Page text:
Only the Beginning

Updated: Aug 18, 2020

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Lisa Goodkind

The first question that I asked the consultant rheumatologist when he gave me the diagnosis that I had Rheumatoid Arthritis was “will I end up in a wheelchair?”

Many years before I had worked with a woman who had this long-term autoimmune disease and I remember her telling me that this was going to be her destiny. “Not if you take the drugs” he swiftly responded as he routinely doled out a leaflet and a prescription. And so ended the ten minute appointment that was to turn my life around and reshape my future.

That was 2 ½ years ago and I am now symptom free. No drugs.

My initial reaction was deep sadness, helplessness and a belief that my future was going to be very different from how I had imagined it to be. My symptoms had manifested in a noticeable way about 3 months before when I had begun to experience pain in my hands which were fixed in a claw-like position in the night and on waking. The pain had begun to spread to my toes, my wrists, my elbows and my knees.

That night I cried for a long time and then started to research the condition and ways that I might manage it. I spent the whole night on my computer and by the morning I had a plan. I was going to commit the next month to doing everything that I could possibly do to try and improve my symptoms – and I was not going to the pharmacy to get the prescription made up just yet.

That night I cried for a long time and then started to research the condition and ways that I might manage it.

My first point of research was to see if there was a Facebook group where I might find other sufferers, so that I could see what they were doing to help themselves. I was particularly inspired by one group in which the members were trying to heal themselves naturally.

From the next morning my new life begun. I went from being a pasta-eating carnivore to being plant-based. I stopped eating meat, dairy, gluten, sugar and various other inflammatory foods and started to gorge on organic and brightly coloured fruits and vegetables. My morning cappuccino was replaced with celery and other juices galore. My family were incredibly supportive, and my husband and twins all became vegan overnight to support me with my new protocol (this lasted about a month, but I was hugely appreciative of their efforts).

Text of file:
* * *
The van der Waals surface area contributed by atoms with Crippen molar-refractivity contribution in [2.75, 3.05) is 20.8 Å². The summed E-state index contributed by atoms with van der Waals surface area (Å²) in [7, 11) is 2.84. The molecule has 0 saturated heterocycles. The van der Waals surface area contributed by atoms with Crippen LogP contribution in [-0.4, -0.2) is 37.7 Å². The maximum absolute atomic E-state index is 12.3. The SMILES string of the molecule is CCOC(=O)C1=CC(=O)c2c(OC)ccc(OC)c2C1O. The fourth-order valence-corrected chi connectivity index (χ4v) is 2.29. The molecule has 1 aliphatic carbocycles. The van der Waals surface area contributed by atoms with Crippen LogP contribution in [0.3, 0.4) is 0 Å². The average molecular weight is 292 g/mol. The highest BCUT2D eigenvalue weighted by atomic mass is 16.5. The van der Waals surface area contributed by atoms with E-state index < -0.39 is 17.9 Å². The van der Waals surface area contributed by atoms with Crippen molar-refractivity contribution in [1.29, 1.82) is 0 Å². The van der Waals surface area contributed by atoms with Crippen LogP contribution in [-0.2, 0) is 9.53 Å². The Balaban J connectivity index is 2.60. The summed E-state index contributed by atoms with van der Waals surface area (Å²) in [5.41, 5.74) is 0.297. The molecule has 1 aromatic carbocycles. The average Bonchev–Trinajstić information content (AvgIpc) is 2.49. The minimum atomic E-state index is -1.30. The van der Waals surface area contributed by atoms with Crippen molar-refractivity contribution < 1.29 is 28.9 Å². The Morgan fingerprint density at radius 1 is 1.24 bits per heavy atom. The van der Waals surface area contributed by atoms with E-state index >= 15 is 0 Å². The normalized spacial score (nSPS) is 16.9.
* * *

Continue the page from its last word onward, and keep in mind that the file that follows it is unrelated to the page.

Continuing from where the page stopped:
My body’s reaction to my change in eating habits was incredible. Within a week my hands started to unfurl and my pain began to retreat.

When I saw another rheumatologist a month later, I was already feeling about 80% better. The rheumatologist said that I should still take the drugs, however at that point I had no intention of doing that as I was firmly committed to forging ahead with my own recovery plan. I told everyone around me that I was healing myself and I would get better. From a supposedly irrecoverable disease.

During the two years that followed I engaged in a fierce and unwavering determination to heal myself and I became an avid researcher. I committed to try something new each week to try and help myself. I addressed every aspect of my physical being, life, lifestyle and spirit during that time. After a few months I decided to embark upon training in nutritional therapy and then functional medicine (a system of medicine that looks to heal using natural means and addresses causes rather than symptoms).

This year I hope to qualify in both modalities and to start practicing so that I can help others with chronic health conditions.

While experiencing the symptoms of Rheumatoid Arthritis was painful and upsetting, I have found the experience to be incredibly enlightening and I feel profoundly grateful to have been thrust in a direction where I will be able to help other people who find themselves in a similar situation. Because when something feels like ‘the end’, it really might be only ‘the beginning.’

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